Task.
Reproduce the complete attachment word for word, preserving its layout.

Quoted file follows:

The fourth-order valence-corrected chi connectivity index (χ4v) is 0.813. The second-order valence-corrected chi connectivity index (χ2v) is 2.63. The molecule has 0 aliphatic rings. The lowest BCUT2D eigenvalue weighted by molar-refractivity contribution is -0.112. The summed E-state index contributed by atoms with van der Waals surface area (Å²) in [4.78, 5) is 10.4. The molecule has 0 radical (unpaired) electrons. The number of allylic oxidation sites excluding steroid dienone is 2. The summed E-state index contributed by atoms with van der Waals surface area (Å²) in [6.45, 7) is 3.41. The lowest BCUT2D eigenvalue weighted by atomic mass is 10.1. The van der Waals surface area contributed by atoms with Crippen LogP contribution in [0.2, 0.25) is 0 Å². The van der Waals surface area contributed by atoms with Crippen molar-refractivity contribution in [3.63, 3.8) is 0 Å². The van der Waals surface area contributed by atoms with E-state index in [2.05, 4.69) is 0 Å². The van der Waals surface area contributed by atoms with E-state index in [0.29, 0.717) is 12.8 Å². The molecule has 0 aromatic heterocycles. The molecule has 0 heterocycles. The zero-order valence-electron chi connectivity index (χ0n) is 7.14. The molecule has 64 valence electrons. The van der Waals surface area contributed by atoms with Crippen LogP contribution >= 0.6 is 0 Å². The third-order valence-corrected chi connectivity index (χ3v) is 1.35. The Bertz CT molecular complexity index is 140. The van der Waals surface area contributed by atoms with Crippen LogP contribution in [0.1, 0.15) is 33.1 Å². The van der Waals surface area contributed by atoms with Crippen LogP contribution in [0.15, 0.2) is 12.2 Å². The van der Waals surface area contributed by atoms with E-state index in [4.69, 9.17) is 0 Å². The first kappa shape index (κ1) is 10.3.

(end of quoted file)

The fourth-order valence-corrected chi connectivity index (χ4v) is 0.813. The second-order valence-corrected chi connectivity index (χ2v) is 2.63. The molecule has 0 aliphatic rings. The lowest BCUT2D eigenvalue weighted by molar-refractivity contribution is -0.112. The summed E-state index contributed by atoms with van der Waals surface area (Å²) in [4.78, 5) is 10.4. The molecule has 0 radical (unpaired) electrons. The number of allylic oxidation sites excluding steroid dienone is 2. The summed E-state index contributed by atoms with van der Waals surface area (Å²) in [6.45, 7) is 3.41. The lowest BCUT2D eigenvalue weighted by atomic mass is 10.1. The van der Waals surface area contributed by atoms with Crippen LogP contribution in [0.2, 0.25) is 0 Å². The van der Waals surface area contributed by atoms with Crippen molar-refractivity contribution in [3.63, 3.8) is 0 Å². The van der Waals surface area contributed by atoms with E-state index in [2.05, 4.69) is 0 Å². The van der Waals surface area contributed by atoms with E-state index in [0.29, 0.717) is 12.8 Å². The molecule has 0 aromatic heterocycles. The molecule has 0 heterocycles. The zero-order valence-electron chi connectivity index (χ0n) is 7.14. The molecule has 64 valence electrons. The van der Waals surface area contributed by atoms with Crippen LogP contribution >= 0.6 is 0 Å². The third-order valence-corrected chi connectivity index (χ3v) is 1.35. The Bertz CT molecular complexity index is 140. The van der Waals surface area contributed by atoms with Crippen LogP contribution in [0.1, 0.15) is 33.1 Å². The van der Waals surface area contributed by atoms with Crippen LogP contribution in [0.15, 0.2) is 12.2 Å². The van der Waals surface area contributed by atoms with E-state index in [4.69, 9.17) is 0 Å². The first kappa shape index (κ1) is 10.3.